Analysis of hosts harbouring Tn4371-like elements indicated that integration occurred at an 8-bp attB site generating attL and attR element chromosomal junctions [[11], Fig. 7a]. An alignment of the first and last 200 bp of the elements analysed in this study with Tn4371-like element from previous studies showed the attL site had a sequence of TTTTC/TA/GT and attR had a sequence of TTTTC/TA/GT for some bacteria, while others had no direct repeats. These alignments can be seen in Additional file 4. The exact sequence of the direct repeat for each element is presented in Table 4. The absence of direct repeats in some of these elements may mean that they are no longer mobile. Tn4371 has been shown to excise from the RP4 plasmid in Ralstonia eutropha forming a circular extrachromosomal intermediate [[10], Fig. 7a] as a transfer intermediate. The strains in which we detected Tn4371-like elements were examined to see if they also excised forming extrachromosomal intermediates [CirIm] using a PCR assay that allowed amplification across the circular junction but which would not amplify if the element were integrated. Primer LE1 is specific to integrated Tn4371-like ICE DNA at the attL left-end where as primer RE1 is specific to integrated Tn4371-like ICE at the attR right-end [Fig. 7a, Table 3]. Both primers are oriented towards the Tn4371- like ICE junctions, and PCR product will be generated only if the respective left and right ends [attL and attR sites] excise from the chromosome and circularise [CirIm], reconstituting attP [attachment locus on the element]. A model of integration and excision of the ICE can be seen in Fig. 7a. PCR products of ~220-bp were obtained from ICETn43716043 [ULM001] and ICETn43716044 [ULM003] [Fig. 7b.], indicating that a circular extrachromosomal form of the element is present in these cells, while no PCR product was obtained from ULM006 [Fig. 7b]. The sequencing of the attP region of ICETn43716043 gave an attL region of TTTTTCAT and an attR region of TACTTTTT. This rapid amplification across the circular attP junction can also be utilised for the rapid identification of Tn4371-like elements. It is possible that the PCR may have picked up tandems of the element if those happened to be intermediates in "transposition".

Table 4 Direct repeats at the ends of each element
Figure 7

A) Schematic representation of Tn 4371 excision and insertion into the R. pickettii chromosome. Primer LE1 and RE1 are the primers for detection of the circular form of the element. B) Agarose gel of attP of ICETn43716043 and ICETn43716044. Lanes M contains 200-10000 bp molecular size markers (Bioline Hyperladder I), Lane 1 ULM001, Lane2 ULM002, Lane 3 ULM006.


Tn4371-like ICEs are found in a wide range of γ-proteobacteria and β-proteobacteria from both clinical and environmental sources. These types of bacteria are known for their large metabolic repertoires and these elements could potentially be a source of acquisition of adaptive functions for these organisms. The discovery of the Tn4371-like ICEs in the P. aeruginosa strains, S. maltophilia K279a and B. pseudomallei MSHR346 are the first reports of these elements found in human pathogens. This along with the discovery of putative antibiotic resistance genes in their genomes indicates that these elements may have an impact in clinical situations. The discovery and characterisation of novel Tn4371-like elements as reported here adds significantly to the repertoire of such elements and helps define the core scaffold of such elements. It is clear that these elements are highly adaptable and may contribute significantly to the metabolic capabilities of their host. This study increases the knowledge available about these elements adding data on eighteen new elements to the five already known. A new nomenclature system for Tn 4371-like elements was designed to avoid confusion in the naming of these elements. The primer system used to detect and characterise the Tn4371-like ICEs in Ralstonia pickettii ULM001 and ULM003 could be adapted and used for other bacterial species for the rapid screening of such elements.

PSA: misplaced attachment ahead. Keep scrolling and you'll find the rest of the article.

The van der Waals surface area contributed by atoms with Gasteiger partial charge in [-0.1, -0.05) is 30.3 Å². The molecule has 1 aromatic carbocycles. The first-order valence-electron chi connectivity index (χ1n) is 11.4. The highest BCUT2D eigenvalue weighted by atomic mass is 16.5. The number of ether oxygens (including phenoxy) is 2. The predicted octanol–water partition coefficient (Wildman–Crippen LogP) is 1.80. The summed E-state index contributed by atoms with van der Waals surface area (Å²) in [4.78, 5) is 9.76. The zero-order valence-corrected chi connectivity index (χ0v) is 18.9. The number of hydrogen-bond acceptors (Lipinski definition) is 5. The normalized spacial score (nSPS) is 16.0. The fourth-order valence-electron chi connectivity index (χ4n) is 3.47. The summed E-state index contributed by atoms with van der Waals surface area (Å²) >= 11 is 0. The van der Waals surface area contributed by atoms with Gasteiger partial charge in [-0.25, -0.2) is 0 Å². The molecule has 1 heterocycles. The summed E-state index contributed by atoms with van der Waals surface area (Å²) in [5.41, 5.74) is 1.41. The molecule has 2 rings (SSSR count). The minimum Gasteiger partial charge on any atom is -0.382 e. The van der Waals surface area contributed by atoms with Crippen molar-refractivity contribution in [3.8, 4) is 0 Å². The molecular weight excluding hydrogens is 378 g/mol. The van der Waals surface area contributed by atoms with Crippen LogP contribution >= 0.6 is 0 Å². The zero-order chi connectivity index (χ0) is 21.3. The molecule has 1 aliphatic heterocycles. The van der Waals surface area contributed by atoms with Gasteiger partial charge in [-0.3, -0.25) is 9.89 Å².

Bacterial strains and growth conditions

The strains used in this study are shown in Table 5. All the strains were stored at -20°C in Nutrient Broth [Biolab, Budapest, Hungary] with 50% glycerol. Isolates were grown aerobically on Nutrient Agar [Biolab, Budapest, Hungary] and incubated overnight at 30°C.

Table 5 Ralstonia Strains used in this work

Molecular analysis of genes of Tn4371-like ICEs

PCR primers were designed based on the conserved aligned scaffold common to all ICEs characterised in this study and from the consensus sequence of the Ralstonia pickettii 12J Tn4371 ICE using the Primer 3 program [[67],]. All primers are listed in Table 5. The cycling conditions were as follows: initial denaturation (98°C, 2 min); 35 cycles consisting of denaturation [98°C for 15 s], primer annealing [TA [estimated primer annealing temperature], 1 min], and extension [72°C, 1 min/kb]; followed by a final extension step [72°C, 10 min]. Amplification was carried out with a GC buffer [in a total reaction of 100 μL containing 0.2 mM deoxynucleoside triphosphates, 100 pmol of each primer, 8 μL of genomic template DNA, and 3 units of Phusion polymerase [New England Biolabs, UK]. Amplification was carried out using a GeneAmp 2400 Thermocycler. Bacterial DNA for PCR amplification was extracted according to Ausubel et al. [68]. Amplicons to be sequenced were directly purified from the PCR reaction by the NucleoSpin Extract II kit [Macherey-Nagel, Düren] according to the manufacturer's instructions. Sequence analysis was performed by Euorfins-MWG [Germany] using both the forward and reverse primers listed in Table 3.